Use this URL to cite or link to this record in EThOS: http://ethos.bl.uk/OrderDetails.do?uin=uk.bl.ethos.577445
Title: Incorporating active control of human-induced vibrations in floors into buildings
Author: Hudson, Emma J.
Awarding Body: University of Sheffield
Current Institution: University of Sheffield
Date of Award: 2013
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Abstract:
This thesis investigates the implications of incorporating active vibration control (AVC) into floor structures from the initial design stage, with the goal of enabling the construction of more slender long-span floors. The original contributions to knowledge in this work are the investigations into: the development of a novel walking force that simulates the in-service loading of an office environment; the comparison between the effectiveness of AVC and tuned mass dampers (TMDs) when used on floor structures; the investigation into the effect of AVC over the entire floor area rather than considering single locations only, leading to conclusions about typical numbers of actuators that would be required; the investigation into the trade-off between power demand and the performance of an AVC system; and the initial life cycle analysis (LCA) of a floor that incorporates AVC at the design stage. The force model utilises simultaneous pedestrians walking throughout the structure and was calibrated and verified using experimentally acquired data. AVC was found to be a significant improvement upon TMDs in that the response of the structure was reduced to a greater extent using a much smaller inertial masses. The effectiveness of AVC was generally limited to within a single bay. However, large reductions in response were observed within each controlled bay. Therefore, it is suggested that a rule of thumb of one actuator per significant panel is required to control a given floor area, and that the size of these bays should be maximised to increase the effectiveness of AVC. High feedback gains resulted in only slight improvements in structural response, therefore improvements in the non-overhead power demand for AVC can be achieved through a simple decrease in the feedback gain. This has the additional benefit that smaller actuators could be utilised. The initial LCA highlighted the high financial cost of AVC but also demonstrated that potentially significant material savings could be realised through incorporation of AVC at the design stage.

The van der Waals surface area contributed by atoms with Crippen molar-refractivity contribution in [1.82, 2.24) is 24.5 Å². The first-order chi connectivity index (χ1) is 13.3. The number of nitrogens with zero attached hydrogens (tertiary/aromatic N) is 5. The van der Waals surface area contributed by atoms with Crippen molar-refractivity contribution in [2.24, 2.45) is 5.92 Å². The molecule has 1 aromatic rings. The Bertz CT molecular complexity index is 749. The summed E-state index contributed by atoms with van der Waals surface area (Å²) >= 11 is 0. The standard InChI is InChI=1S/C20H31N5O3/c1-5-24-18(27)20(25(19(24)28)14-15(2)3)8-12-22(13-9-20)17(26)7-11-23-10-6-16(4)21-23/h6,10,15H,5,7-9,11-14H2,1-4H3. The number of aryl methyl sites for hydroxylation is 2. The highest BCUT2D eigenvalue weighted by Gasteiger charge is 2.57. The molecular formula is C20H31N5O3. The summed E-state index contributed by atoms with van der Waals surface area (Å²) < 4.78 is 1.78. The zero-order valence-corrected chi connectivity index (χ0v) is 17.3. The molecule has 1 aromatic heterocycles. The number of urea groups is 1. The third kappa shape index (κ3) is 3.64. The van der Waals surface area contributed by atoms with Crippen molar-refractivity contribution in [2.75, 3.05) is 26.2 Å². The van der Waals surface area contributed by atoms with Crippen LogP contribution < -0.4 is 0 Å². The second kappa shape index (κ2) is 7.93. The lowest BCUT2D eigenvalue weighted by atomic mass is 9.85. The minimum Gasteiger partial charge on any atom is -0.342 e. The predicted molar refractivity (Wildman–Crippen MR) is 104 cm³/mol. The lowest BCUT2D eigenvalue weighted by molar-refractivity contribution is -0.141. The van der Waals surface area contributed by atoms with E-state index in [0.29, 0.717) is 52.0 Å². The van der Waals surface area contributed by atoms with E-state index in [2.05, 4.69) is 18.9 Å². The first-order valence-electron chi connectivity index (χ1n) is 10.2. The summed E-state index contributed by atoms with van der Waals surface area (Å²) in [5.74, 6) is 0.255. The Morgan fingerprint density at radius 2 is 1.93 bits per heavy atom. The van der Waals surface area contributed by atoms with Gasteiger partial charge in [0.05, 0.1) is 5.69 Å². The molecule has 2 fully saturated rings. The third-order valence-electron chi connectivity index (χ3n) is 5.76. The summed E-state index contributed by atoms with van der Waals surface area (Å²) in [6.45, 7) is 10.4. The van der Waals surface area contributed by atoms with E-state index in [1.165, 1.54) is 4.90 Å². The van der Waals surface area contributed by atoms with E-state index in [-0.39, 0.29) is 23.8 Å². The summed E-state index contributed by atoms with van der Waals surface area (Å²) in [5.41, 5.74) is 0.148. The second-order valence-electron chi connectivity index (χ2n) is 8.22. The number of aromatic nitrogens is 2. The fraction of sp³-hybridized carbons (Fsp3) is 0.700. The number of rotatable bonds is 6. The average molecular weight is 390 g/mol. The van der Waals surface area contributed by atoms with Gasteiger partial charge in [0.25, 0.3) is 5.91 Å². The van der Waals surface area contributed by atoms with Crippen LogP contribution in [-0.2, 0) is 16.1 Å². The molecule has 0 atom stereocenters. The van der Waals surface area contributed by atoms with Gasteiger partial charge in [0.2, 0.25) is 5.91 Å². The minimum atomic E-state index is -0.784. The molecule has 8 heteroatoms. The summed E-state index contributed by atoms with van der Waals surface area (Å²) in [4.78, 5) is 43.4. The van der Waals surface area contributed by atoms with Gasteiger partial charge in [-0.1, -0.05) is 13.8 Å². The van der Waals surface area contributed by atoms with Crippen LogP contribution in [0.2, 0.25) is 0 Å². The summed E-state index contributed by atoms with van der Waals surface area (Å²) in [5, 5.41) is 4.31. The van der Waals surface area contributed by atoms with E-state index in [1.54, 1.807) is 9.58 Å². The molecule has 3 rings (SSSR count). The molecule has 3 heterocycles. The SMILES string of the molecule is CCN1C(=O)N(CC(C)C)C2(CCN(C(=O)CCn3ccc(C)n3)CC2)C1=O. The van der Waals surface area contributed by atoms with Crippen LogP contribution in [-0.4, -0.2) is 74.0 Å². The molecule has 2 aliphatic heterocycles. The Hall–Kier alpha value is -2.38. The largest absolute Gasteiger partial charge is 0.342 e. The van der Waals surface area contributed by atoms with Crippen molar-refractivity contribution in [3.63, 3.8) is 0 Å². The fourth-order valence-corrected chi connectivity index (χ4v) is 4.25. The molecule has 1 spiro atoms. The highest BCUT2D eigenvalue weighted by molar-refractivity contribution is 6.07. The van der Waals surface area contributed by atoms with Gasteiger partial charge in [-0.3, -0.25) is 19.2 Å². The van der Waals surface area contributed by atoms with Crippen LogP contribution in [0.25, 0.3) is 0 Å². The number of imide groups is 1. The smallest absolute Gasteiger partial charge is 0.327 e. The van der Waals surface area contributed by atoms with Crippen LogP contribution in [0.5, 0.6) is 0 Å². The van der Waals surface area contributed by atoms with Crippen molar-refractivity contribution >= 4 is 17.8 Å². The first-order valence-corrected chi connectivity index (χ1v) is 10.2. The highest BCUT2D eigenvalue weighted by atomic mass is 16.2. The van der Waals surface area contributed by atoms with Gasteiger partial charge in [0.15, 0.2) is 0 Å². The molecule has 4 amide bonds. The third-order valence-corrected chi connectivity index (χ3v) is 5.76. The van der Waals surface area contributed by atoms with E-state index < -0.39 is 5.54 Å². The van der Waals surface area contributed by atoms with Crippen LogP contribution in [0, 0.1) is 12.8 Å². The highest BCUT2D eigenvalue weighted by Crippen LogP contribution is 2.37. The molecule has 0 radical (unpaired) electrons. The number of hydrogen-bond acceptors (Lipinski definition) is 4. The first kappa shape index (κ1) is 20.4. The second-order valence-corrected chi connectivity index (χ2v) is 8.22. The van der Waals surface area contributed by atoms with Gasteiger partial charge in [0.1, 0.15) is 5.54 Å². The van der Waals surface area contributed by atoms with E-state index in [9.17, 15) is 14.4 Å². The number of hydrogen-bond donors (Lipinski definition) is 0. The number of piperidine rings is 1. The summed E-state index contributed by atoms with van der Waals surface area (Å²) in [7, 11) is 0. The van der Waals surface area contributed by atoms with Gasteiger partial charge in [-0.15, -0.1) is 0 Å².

Supervisor: Reynolds, P. Sponsor: Not available
Qualification Name: Thesis (Ph.D.) Qualification Level: Doctoral
EThOS ID: uk.bl.ethos.577445  DOI: Not available
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